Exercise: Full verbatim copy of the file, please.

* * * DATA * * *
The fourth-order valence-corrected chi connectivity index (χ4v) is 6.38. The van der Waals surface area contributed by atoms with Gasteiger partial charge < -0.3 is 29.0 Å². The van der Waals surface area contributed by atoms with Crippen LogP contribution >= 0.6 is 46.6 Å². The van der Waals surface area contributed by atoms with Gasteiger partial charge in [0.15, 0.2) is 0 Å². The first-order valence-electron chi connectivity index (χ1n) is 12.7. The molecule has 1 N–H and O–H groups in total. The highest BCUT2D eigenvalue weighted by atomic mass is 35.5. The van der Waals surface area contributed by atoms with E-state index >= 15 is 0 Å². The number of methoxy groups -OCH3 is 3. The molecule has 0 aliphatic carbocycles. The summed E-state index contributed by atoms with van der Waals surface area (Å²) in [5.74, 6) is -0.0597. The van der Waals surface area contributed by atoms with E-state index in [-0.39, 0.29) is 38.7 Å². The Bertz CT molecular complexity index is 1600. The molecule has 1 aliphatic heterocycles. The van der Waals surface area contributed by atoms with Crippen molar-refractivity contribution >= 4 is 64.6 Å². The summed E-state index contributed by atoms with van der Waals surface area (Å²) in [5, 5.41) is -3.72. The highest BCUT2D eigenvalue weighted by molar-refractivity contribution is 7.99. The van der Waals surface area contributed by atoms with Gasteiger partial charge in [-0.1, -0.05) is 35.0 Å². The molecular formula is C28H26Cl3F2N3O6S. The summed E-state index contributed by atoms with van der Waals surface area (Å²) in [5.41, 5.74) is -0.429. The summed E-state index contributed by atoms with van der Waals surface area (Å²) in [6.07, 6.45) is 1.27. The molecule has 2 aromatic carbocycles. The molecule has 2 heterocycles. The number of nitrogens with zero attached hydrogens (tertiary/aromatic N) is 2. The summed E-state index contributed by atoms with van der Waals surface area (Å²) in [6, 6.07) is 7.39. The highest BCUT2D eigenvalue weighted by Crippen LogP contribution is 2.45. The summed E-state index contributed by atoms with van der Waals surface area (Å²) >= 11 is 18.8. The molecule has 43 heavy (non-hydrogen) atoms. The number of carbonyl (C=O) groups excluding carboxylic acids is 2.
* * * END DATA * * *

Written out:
The fourth-order valence-corrected chi connectivity index (χ4v) is 6.38. The van der Waals surface area contributed by atoms with Gasteiger partial charge < -0.3 is 29.0 Å². The van der Waals surface area contributed by atoms with Crippen LogP contribution >= 0.6 is 46.6 Å². The van der Waals surface area contributed by atoms with Gasteiger partial charge in [0.15, 0.2) is 0 Å². The first-order valence-electron chi connectivity index (χ1n) is 12.7. The molecule has 1 N–H and O–H groups in total. The highest BCUT2D eigenvalue weighted by atomic mass is 35.5. The van der Waals surface area contributed by atoms with E-state index >= 15 is 0 Å². The number of methoxy groups -OCH3 is 3. The molecule has 0 aliphatic carbocycles. The summed E-state index contributed by atoms with van der Waals surface area (Å²) in [5.74, 6) is -0.0597. The van der Waals surface area contributed by atoms with E-state index in [-0.39, 0.29) is 38.7 Å². The Bertz CT molecular complexity index is 1600. The molecule has 1 aliphatic heterocycles. The van der Waals surface area contributed by atoms with Crippen molar-refractivity contribution >= 4 is 64.6 Å². The summed E-state index contributed by atoms with van der Waals surface area (Å²) in [5, 5.41) is -3.72. The highest BCUT2D eigenvalue weighted by molar-refractivity contribution is 7.99. The van der Waals surface area contributed by atoms with Gasteiger partial charge in [-0.1, -0.05) is 35.0 Å². The molecular formula is C28H26Cl3F2N3O6S. The summed E-state index contributed by atoms with van der Waals surface area (Å²) in [5.41, 5.74) is -0.429. The summed E-state index contributed by atoms with van der Waals surface area (Å²) in [6.07, 6.45) is 1.27. The molecule has 2 aromatic carbocycles. The molecule has 2 heterocycles. The number of nitrogens with zero attached hydrogens (tertiary/aromatic N) is 2. The summed E-state index contributed by atoms with van der Waals surface area (Å²) in [6, 6.07) is 7.39. The highest BCUT2D eigenvalue weighted by Crippen LogP contribution is 2.45. The summed E-state index contributed by atoms with van der Waals surface area (Å²) >= 11 is 18.8. The molecule has 43 heavy (non-hydrogen) atoms. The number of carbonyl (C=O) groups excluding carboxylic acids is 2.